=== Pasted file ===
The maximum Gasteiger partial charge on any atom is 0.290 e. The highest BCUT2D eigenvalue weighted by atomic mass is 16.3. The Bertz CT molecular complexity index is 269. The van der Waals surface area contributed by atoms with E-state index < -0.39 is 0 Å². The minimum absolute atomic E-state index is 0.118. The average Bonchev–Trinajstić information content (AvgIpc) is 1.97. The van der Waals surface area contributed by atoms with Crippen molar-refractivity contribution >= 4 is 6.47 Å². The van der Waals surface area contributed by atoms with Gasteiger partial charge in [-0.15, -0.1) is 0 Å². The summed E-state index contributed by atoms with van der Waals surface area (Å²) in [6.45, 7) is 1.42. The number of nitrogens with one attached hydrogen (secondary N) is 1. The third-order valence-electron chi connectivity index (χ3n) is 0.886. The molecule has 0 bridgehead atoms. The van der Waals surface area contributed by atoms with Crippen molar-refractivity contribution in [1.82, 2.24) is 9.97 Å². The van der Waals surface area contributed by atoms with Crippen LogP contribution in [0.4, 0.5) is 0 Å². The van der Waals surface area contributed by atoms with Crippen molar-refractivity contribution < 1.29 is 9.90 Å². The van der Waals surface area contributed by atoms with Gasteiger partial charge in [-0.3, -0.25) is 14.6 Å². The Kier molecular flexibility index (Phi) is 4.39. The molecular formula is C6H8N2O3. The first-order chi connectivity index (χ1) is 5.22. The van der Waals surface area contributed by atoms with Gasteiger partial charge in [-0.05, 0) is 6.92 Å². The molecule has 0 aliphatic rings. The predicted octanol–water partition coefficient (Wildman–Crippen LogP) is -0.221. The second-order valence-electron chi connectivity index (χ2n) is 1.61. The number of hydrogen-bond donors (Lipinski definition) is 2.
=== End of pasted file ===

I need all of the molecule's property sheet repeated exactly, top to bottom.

The maximum Gasteiger partial charge on any atom is 0.290 e. The highest BCUT2D eigenvalue weighted by atomic mass is 16.3. The Bertz CT molecular complexity index is 269. The van der Waals surface area contributed by atoms with E-state index < -0.39 is 0 Å². The minimum absolute atomic E-state index is 0.118. The average Bonchev–Trinajstić information content (AvgIpc) is 1.97. The van der Waals surface area contributed by atoms with Crippen molar-refractivity contribution >= 4 is 6.47 Å². The van der Waals surface area contributed by atoms with Gasteiger partial charge in [-0.15, -0.1) is 0 Å². The summed E-state index contributed by atoms with van der Waals surface area (Å²) in [6.45, 7) is 1.42. The number of nitrogens with one attached hydrogen (secondary N) is 1. The third-order valence-electron chi connectivity index (χ3n) is 0.886. The molecule has 0 bridgehead atoms. The van der Waals surface area contributed by atoms with Crippen molar-refractivity contribution in [1.82, 2.24) is 9.97 Å². The van der Waals surface area contributed by atoms with Crippen LogP contribution in [0.4, 0.5) is 0 Å². The van der Waals surface area contributed by atoms with Crippen molar-refractivity contribution < 1.29 is 9.90 Å². The van der Waals surface area contributed by atoms with Gasteiger partial charge in [-0.3, -0.25) is 14.6 Å². The Kier molecular flexibility index (Phi) is 4.39. The molecular formula is C6H8N2O3. The first-order chi connectivity index (χ1) is 5.22. The van der Waals surface area contributed by atoms with Gasteiger partial charge in [-0.05, 0) is 6.92 Å². The molecule has 0 aliphatic rings. The predicted octanol–water partition coefficient (Wildman–Crippen LogP) is -0.221. The second-order valence-electron chi connectivity index (χ2n) is 1.61. The number of hydrogen-bond donors (Lipinski definition) is 2.